It was one of those nights. A night when I should have been happy to drop right off at 10 p.m., a night I should have had no problems falling asleep, yet there I was, completely awake, minutes rolling by.
Perhaps it was the pending project, the interviews for the other project, or the ongoing work with the main project.
I should have been tired, really tired.
It was a Monday after all, laundry day in and around the other tasks, the drop off and pick up the drop off and pick up the drop off and pick up.
The two younger kids, out of school at 1:15 p.m., ask ‘how was your day’?
‘How was your day?’ As if the day could be over at 1:15 p.m. My teacher husband echos the same ask, ‘how was your day?’
Mother’s day is never done.
From wake to kids to work to kids to work to kids to wakefulness, I should be asleep now. The six loads of laundry, dinner prep, phone calls, grocery store, general juggling act I’ve done should have worn me out, yet here I am.
I think of Shakespeare’s Sonnet 27:
Weary with toil, I haste me to my bed,
The dear repose for limbs with travel tired;
But then begins a journey in my head,
To work my mind, when body’s work’s expired:
I’m just like him. Mind ranting and raving, mind digesting the meat and marrow of the day: The pre-pubescent girl who backtalked, the teen girl who wants to digest everything with me, the boy, I mean, young man, who makes me laugh, the younger boy who told me he plays alone each day because of his injury, two months in, and his friends are now all off on their own playing other games.
My heart suddenly aches.
And here I was merely frustrated because my gym-guilt caused me to set my alarm for 5:30 a.m., and now it is midnight.
Can’t do it.
Can’t do it all.
Can’t do all the things I hoped for, no matter how best I try.
I hate my limits, I hate my hunger for more, I despise the quest in me to do all things. Wish I could cut ties and turn it off so that the simple act of sleep could overtake me.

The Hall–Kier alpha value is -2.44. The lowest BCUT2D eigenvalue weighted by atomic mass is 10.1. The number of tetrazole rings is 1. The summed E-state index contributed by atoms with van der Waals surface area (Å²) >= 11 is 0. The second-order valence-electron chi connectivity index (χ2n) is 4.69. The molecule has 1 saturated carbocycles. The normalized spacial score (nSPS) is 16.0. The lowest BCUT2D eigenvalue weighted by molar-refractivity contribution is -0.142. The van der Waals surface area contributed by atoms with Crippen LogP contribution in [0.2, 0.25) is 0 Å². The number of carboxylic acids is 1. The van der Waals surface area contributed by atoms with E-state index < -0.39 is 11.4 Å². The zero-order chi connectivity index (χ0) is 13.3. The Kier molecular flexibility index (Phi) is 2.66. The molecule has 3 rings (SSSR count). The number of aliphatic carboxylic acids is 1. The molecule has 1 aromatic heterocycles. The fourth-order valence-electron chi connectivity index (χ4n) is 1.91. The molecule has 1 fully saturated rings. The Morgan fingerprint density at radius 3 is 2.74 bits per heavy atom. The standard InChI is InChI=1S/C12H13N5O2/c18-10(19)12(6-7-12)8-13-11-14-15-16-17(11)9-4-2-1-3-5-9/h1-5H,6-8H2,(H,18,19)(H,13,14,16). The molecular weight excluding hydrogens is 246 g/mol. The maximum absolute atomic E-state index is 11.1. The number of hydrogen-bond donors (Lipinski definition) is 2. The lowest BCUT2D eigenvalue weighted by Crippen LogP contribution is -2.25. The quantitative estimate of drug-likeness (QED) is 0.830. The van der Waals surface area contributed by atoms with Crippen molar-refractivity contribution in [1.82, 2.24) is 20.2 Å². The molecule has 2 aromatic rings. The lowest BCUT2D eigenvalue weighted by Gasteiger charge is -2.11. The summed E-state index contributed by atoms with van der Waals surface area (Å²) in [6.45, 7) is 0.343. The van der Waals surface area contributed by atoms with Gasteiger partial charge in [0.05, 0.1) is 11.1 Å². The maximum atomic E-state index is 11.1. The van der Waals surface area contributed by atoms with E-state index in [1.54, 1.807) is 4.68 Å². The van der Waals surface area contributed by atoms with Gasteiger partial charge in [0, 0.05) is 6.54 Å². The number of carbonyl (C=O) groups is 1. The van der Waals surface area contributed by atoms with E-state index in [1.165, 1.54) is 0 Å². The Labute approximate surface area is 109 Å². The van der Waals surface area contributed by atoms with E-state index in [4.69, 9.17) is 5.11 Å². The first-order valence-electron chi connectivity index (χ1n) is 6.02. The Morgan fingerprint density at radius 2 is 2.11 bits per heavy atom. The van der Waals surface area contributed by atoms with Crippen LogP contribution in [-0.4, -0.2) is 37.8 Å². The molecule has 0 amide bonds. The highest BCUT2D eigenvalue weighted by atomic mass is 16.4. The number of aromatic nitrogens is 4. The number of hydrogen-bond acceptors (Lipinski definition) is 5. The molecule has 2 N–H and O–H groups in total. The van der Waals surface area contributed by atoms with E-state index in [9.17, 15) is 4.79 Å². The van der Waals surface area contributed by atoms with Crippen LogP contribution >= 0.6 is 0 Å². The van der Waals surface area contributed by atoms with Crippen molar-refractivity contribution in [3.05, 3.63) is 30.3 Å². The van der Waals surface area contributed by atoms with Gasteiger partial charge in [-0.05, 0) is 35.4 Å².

Perhaps another night. Perhaps in another season–hate that phrase as if seasons really change. Yes, yes, I know they do but each one seems an eternity.
I recall the older mothers in the stores when my babies were in the cart, “enjoy it now they grow so quickly.” Bullshit I would say. It feels like it is going to go on forever. Forever there will be dirty diapers, whiny children, needing me when I’m spent. Needing me when I have nothing left to give.
But tomorrow’s a new day, as the old saying goes, and once I sleep, I won’t be so angry. Once I sleep, I’ll remember that my kids have grown a little.
They won’t toddle in at 2 a.m.
They won’t come to cuddle.
Some are now taller than me.
I’ll remember those ladies in the store and their admonitions. Dammit. I hate being wrong. I hate not knowing the outcome, yet here I am awake and tired and muddling through.
No one told me.
No one shared that it would be like this.
The good times with the bad and all. The highs are so very high, yet the lows are real low. You feel them as though they are your very own. And your very own highs. Mine. No, theirs, yours, his, hers. Not me. Ugh, the separation seems inescapable. Un-intertwining the histories and the passed times, the pictures cannot tell the whole story.
They are in me.
They are living in me here.
Here in this sleepless night, when I thought I was okay.
I thought I had a good day, enjoying all these people still under my feet.
And I did enjoy them, I’m just left now with the undone pieces that only seem to work themselves out in the wee hours, when no one needs me, and it is quiet.
Lauren Hunter is a writer who loves the big picture of God’s journey we are all on together. Married to her high school sweetheart, Lauren lives in Northern California with her husband and their four children. Her latest book is Leaving Christian Science: 10 Stories of New Faith in Jesus Christ.